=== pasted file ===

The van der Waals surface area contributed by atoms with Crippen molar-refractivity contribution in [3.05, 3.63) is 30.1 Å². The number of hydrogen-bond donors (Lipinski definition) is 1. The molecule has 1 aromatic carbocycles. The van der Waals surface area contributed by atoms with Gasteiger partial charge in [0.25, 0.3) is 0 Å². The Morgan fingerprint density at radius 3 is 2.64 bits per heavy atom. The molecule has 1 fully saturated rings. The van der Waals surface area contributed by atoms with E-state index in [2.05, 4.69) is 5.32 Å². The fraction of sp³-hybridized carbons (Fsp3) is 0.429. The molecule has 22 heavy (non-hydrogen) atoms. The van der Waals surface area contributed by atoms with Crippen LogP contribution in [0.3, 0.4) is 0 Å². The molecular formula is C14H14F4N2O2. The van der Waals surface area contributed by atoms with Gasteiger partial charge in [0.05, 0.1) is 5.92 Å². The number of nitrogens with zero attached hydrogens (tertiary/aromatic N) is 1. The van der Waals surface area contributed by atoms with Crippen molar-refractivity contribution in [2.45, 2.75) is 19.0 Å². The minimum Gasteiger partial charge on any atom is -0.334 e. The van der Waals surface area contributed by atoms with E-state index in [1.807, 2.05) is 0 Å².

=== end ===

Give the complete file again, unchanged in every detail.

The van der Waals surface area contributed by atoms with Crippen molar-refractivity contribution in [3.05, 3.63) is 30.1 Å². The number of hydrogen-bond donors (Lipinski definition) is 1. The molecule has 1 aromatic carbocycles. The van der Waals surface area contributed by atoms with Gasteiger partial charge in [0.25, 0.3) is 0 Å². The Morgan fingerprint density at radius 3 is 2.64 bits per heavy atom. The molecule has 1 fully saturated rings. The van der Waals surface area contributed by atoms with E-state index in [2.05, 4.69) is 5.32 Å². The fraction of sp³-hybridized carbons (Fsp3) is 0.429. The molecule has 22 heavy (non-hydrogen) atoms. The van der Waals surface area contributed by atoms with Crippen LogP contribution in [0.3, 0.4) is 0 Å². The molecular formula is C14H14F4N2O2. The van der Waals surface area contributed by atoms with Gasteiger partial charge in [0.05, 0.1) is 5.92 Å². The number of nitrogens with zero attached hydrogens (tertiary/aromatic N) is 1. The van der Waals surface area contributed by atoms with Crippen molar-refractivity contribution in [2.45, 2.75) is 19.0 Å². The minimum Gasteiger partial charge on any atom is -0.334 e. The van der Waals surface area contributed by atoms with E-state index in [1.807, 2.05) is 0 Å².